NOTE  formerly Phialidium gregarium; a colonial thecate species bearing some resemblance to Obelia spp.

NOTE it is unfortunate that the author does not include illustrations of this interesting event in early development of the perisarc

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Research study 2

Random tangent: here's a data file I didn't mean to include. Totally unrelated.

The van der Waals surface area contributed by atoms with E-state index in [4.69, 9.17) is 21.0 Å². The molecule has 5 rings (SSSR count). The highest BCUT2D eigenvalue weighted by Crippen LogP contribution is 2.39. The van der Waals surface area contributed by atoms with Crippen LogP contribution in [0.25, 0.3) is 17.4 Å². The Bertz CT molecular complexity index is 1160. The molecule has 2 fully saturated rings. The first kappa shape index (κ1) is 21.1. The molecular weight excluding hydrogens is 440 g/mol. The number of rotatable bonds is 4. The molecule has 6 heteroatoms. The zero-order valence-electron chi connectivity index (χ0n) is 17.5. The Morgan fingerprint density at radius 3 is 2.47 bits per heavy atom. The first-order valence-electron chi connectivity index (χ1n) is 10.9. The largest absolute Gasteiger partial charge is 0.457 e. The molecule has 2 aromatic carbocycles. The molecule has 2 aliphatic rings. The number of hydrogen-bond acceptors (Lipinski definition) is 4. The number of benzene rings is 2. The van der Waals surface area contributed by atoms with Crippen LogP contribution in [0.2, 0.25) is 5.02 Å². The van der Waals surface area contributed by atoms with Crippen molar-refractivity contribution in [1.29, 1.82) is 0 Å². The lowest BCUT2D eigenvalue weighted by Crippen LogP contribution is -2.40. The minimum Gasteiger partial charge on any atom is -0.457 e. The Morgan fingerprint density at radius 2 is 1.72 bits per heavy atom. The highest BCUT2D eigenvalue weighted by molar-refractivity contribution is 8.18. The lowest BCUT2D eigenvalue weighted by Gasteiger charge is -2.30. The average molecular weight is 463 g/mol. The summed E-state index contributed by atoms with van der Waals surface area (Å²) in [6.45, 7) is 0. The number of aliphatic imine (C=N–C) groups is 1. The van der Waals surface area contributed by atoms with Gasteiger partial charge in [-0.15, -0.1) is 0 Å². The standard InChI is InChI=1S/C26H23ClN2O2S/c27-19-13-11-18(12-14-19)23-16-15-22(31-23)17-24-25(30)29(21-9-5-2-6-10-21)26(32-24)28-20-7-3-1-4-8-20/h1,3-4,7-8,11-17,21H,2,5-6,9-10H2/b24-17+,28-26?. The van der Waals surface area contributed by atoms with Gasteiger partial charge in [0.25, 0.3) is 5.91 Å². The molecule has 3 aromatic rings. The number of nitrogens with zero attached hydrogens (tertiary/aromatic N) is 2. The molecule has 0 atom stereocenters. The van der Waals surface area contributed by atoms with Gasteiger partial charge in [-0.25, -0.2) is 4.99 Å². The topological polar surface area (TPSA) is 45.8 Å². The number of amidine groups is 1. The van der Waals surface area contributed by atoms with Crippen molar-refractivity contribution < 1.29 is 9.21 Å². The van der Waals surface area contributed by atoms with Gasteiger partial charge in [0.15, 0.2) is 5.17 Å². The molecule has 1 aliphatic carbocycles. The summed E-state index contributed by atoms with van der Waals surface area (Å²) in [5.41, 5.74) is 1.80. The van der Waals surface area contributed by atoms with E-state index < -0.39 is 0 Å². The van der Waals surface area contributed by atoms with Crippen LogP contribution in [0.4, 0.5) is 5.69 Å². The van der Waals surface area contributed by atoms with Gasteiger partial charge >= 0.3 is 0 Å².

The 2-tentacled hydroid Proboscidactyla flavicirrata lives as a colony on the rims of leathery tubes of several species of sabellid worms.  Studies on growth of P. flavicirrata collected from Friday Harbor, Washington show that at the distal or anterior part of the tube the stolons of the colony drawings of hydroid Proboscidactyla flavicirrata on its host wormrun parallel to the axis of the tube, while schematic showing growth of the hydroid Proboscidactyla flavicirrata as its host's tube lengthens with growthproximally they form an anastomosing network.  Gastrozooids are located at the tube rim, gonozooids behind the gastrozooids, and dactylozooids in the proximal colony regions.  The gonozooids bear medusa buds in varying stages of development.  The defensive polyps, or dactylozooids, are each crowned by a bundle of nematocysts.  As the worm adds to its tube, the whorl of gastrozooids moves along with it, propagated by anastomosing stolons. How these polyps avoid being covered over by the tube accretion is not discussed by the author.